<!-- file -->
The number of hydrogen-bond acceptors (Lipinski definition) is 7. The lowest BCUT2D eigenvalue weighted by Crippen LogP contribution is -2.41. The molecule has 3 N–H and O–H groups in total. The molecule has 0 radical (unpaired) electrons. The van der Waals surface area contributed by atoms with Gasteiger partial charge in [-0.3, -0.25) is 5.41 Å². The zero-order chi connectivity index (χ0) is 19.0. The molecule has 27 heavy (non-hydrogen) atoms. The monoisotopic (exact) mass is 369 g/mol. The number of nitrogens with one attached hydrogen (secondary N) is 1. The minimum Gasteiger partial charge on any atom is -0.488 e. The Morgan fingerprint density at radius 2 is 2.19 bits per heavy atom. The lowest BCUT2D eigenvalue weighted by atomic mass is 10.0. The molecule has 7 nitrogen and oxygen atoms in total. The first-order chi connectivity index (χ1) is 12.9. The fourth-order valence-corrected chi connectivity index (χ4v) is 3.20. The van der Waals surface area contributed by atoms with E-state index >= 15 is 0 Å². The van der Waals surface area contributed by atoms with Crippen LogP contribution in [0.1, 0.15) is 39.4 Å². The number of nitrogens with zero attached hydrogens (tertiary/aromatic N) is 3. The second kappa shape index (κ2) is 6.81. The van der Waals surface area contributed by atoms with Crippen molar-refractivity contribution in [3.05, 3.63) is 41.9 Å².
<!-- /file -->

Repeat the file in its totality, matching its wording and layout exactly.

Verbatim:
The number of hydrogen-bond acceptors (Lipinski definition) is 7. The lowest BCUT2D eigenvalue weighted by Crippen LogP contribution is -2.41. The molecule has 3 N–H and O–H groups in total. The molecule has 0 radical (unpaired) electrons. The van der Waals surface area contributed by atoms with Gasteiger partial charge in [-0.3, -0.25) is 5.41 Å². The zero-order chi connectivity index (χ0) is 19.0. The molecule has 27 heavy (non-hydrogen) atoms. The monoisotopic (exact) mass is 369 g/mol. The number of nitrogens with one attached hydrogen (secondary N) is 1. The minimum Gasteiger partial charge on any atom is -0.488 e. The Morgan fingerprint density at radius 2 is 2.19 bits per heavy atom. The lowest BCUT2D eigenvalue weighted by atomic mass is 10.0. The molecule has 7 nitrogen and oxygen atoms in total. The first-order chi connectivity index (χ1) is 12.9. The fourth-order valence-corrected chi connectivity index (χ4v) is 3.20. The van der Waals surface area contributed by atoms with E-state index >= 15 is 0 Å². The van der Waals surface area contributed by atoms with Crippen LogP contribution in [0.1, 0.15) is 39.4 Å². The number of nitrogens with zero attached hydrogens (tertiary/aromatic N) is 3. The second kappa shape index (κ2) is 6.81. The van der Waals surface area contributed by atoms with Crippen molar-refractivity contribution in [3.05, 3.63) is 41.9 Å².